A man who escaped from East Berlin to the West with his family during the height of the Cold War said he considers freedom the most valuable thing a person can have.
He also said that freedom can truly be appreciated only by those who have lived without it.
Coming as it does from someone who had to live without freedom, that’s hard to argue with.
We would add, however, that freedom can also be appreciated to the fullest extent by those who have had it and lost it, or who have made extreme sacrifices in order to keep it.
One example: Those who survived the Bataan Death March, then spent years suffering in a Japanese Prisoner of War camp during World War II, must have had an appreciation of freedom that cannot be matched by someone else who hasn’t had it taken away in such brutal fashion. Those who were consigned to other POW camps during World War II, or in the Korean and Vietnam wars, also have it.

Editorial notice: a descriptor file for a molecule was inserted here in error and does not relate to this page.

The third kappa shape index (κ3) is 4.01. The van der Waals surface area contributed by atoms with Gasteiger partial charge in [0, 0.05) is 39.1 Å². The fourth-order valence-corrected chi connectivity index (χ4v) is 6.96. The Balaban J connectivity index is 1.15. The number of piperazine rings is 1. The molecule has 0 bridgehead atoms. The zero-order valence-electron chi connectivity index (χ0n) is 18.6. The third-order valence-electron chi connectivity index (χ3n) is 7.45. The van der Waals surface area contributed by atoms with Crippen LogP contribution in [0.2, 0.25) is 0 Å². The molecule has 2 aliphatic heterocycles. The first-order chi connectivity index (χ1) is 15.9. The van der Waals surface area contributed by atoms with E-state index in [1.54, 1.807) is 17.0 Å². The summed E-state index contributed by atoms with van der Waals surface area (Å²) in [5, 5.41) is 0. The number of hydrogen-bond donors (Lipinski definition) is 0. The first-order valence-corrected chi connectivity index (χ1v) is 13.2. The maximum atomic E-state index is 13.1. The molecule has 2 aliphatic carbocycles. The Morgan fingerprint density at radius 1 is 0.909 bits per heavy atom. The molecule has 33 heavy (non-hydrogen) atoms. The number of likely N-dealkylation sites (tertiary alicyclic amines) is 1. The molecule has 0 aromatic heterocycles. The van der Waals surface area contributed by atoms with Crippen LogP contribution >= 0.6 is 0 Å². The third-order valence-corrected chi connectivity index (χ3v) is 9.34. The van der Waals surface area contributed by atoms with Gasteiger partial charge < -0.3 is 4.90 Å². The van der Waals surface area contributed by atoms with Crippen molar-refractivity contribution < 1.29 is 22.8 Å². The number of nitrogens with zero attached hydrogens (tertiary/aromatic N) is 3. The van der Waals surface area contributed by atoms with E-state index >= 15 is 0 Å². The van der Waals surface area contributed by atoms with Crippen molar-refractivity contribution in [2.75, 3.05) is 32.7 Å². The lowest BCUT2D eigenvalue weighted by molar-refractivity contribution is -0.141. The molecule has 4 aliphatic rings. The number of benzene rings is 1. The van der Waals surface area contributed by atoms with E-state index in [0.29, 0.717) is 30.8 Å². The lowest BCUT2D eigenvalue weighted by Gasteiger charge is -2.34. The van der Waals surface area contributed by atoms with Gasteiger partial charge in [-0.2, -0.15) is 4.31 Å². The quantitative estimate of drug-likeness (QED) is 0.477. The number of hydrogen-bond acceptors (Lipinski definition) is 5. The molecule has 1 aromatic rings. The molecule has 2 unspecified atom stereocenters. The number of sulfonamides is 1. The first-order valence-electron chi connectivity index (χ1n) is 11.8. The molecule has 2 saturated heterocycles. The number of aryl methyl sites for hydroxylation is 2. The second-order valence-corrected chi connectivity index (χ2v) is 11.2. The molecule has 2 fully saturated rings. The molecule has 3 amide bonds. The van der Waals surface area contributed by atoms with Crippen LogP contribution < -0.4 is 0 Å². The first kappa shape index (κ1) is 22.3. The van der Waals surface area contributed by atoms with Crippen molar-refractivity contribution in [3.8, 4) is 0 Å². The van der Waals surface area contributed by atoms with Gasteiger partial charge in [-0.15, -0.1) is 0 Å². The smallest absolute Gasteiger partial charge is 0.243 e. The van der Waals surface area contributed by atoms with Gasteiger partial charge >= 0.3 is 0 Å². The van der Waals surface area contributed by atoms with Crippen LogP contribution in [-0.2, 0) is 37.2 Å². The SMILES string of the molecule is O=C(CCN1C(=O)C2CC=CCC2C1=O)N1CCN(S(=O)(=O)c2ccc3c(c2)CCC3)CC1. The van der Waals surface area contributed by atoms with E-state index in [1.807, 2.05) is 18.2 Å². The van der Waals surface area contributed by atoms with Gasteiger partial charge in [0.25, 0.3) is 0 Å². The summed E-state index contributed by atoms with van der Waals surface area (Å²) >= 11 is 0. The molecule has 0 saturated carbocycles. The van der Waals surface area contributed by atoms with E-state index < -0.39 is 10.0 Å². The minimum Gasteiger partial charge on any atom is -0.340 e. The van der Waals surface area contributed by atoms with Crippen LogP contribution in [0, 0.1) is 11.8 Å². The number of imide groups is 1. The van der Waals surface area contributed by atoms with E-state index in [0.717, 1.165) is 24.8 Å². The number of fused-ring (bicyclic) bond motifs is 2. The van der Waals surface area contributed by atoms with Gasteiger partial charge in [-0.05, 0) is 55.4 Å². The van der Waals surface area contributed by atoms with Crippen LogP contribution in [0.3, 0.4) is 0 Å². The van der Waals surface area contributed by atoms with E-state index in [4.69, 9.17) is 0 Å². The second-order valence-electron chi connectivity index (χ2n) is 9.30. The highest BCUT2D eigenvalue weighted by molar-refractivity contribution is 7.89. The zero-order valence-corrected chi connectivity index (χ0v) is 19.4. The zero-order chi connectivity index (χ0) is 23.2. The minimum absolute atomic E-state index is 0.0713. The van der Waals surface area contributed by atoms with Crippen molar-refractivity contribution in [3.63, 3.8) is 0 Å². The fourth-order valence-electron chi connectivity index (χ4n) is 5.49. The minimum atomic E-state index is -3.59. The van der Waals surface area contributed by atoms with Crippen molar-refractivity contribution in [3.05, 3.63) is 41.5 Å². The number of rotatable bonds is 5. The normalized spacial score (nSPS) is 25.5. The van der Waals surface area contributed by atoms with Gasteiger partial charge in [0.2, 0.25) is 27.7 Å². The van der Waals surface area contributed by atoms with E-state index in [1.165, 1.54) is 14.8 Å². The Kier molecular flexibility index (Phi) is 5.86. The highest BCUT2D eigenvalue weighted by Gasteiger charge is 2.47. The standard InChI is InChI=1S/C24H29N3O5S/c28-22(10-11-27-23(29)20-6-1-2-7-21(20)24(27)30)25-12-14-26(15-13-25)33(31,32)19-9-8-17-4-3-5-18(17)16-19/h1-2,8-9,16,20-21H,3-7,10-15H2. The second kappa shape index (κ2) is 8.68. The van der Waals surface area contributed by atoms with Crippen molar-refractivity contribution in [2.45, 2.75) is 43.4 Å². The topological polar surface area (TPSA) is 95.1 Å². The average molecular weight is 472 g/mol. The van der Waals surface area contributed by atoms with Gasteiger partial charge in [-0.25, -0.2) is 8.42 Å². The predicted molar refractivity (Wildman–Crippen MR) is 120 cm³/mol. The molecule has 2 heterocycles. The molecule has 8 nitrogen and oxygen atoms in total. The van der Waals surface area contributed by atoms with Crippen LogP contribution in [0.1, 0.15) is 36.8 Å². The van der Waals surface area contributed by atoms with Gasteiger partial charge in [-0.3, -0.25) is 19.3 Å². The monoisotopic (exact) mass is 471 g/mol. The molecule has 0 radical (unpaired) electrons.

It was 71 years ago today, on Dec. 7, 1941, that America became an involuntary participant in World War II with the bombing of Pearl Harbor, Hawaii. One of Cumberland’s sons, Victor Tambolleo, remains entombed in the USS Arizona along with more than 1,100 of his shipmates beneath the waters of of Pearl Harbor. Others who survived that attack still live around here.
World War II was already well under way in Europe and Asia. Many Americans wanted no part of it, and it’s hard to blame them. Only those who’ve experienced war first-hand, or who’ve had loved ones killed or maimed in war, can truly appreciate the horror of it.
President Roosevelt said Dec. 7, 1941, was “a date which will live in infamy,” and as long as there are free people, whether in America or anywhere else, that is how it should remain. Many today are still angry about Pearl Harbor. However, Sept. 11, 2001, is another date that should also live in infamy, because it provides the same lessons.
We pledge to remember Pearl Harbor and those who were there on that terrible day, just as we ought to remember all Americans who have struggled over the past 236 years to gain and preserve the freedom that many of us do appreciate — but which, sadly, many do not.